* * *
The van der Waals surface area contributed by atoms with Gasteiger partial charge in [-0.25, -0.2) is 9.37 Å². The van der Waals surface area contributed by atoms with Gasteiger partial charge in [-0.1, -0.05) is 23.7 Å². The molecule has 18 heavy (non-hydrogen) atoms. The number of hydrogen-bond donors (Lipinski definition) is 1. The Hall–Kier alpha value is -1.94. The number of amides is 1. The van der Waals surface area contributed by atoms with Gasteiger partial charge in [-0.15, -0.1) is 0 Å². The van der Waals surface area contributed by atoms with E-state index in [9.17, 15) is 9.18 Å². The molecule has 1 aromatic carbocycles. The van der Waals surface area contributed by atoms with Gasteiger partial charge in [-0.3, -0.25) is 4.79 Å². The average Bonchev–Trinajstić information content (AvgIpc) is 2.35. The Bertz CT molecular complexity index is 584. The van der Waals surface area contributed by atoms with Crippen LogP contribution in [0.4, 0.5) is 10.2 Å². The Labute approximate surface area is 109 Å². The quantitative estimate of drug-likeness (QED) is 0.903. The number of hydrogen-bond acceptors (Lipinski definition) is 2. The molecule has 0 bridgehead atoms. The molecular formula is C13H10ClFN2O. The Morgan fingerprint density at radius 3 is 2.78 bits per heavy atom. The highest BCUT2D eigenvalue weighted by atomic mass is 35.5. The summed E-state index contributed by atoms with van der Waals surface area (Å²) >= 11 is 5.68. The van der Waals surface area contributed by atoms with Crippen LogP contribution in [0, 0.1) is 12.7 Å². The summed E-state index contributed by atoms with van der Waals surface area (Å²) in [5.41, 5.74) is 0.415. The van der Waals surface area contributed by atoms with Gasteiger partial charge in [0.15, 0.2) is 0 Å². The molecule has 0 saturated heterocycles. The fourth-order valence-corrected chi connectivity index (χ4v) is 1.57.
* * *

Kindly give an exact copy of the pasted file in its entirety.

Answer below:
The van der Waals surface area contributed by atoms with Gasteiger partial charge in [-0.25, -0.2) is 9.37 Å². The van der Waals surface area contributed by atoms with Gasteiger partial charge in [-0.1, -0.05) is 23.7 Å². The molecule has 18 heavy (non-hydrogen) atoms. The number of hydrogen-bond donors (Lipinski definition) is 1. The Hall–Kier alpha value is -1.94. The number of amides is 1. The van der Waals surface area contributed by atoms with Gasteiger partial charge in [-0.15, -0.1) is 0 Å². The van der Waals surface area contributed by atoms with E-state index in [9.17, 15) is 9.18 Å². The molecule has 1 aromatic carbocycles. The van der Waals surface area contributed by atoms with Gasteiger partial charge in [-0.3, -0.25) is 4.79 Å². The average Bonchev–Trinajstić information content (AvgIpc) is 2.35. The Bertz CT molecular complexity index is 584. The van der Waals surface area contributed by atoms with Crippen LogP contribution in [0.4, 0.5) is 10.2 Å². The Labute approximate surface area is 109 Å². The quantitative estimate of drug-likeness (QED) is 0.903. The number of hydrogen-bond acceptors (Lipinski definition) is 2. The molecule has 0 bridgehead atoms. The molecular formula is C13H10ClFN2O. The Morgan fingerprint density at radius 3 is 2.78 bits per heavy atom. The highest BCUT2D eigenvalue weighted by atomic mass is 35.5. The summed E-state index contributed by atoms with van der Waals surface area (Å²) >= 11 is 5.68. The van der Waals surface area contributed by atoms with Crippen LogP contribution in [0, 0.1) is 12.7 Å². The summed E-state index contributed by atoms with van der Waals surface area (Å²) in [5.41, 5.74) is 0.415. The van der Waals surface area contributed by atoms with Gasteiger partial charge in [0.15, 0.2) is 0 Å². The molecule has 0 saturated heterocycles. The fourth-order valence-corrected chi connectivity index (χ4v) is 1.57.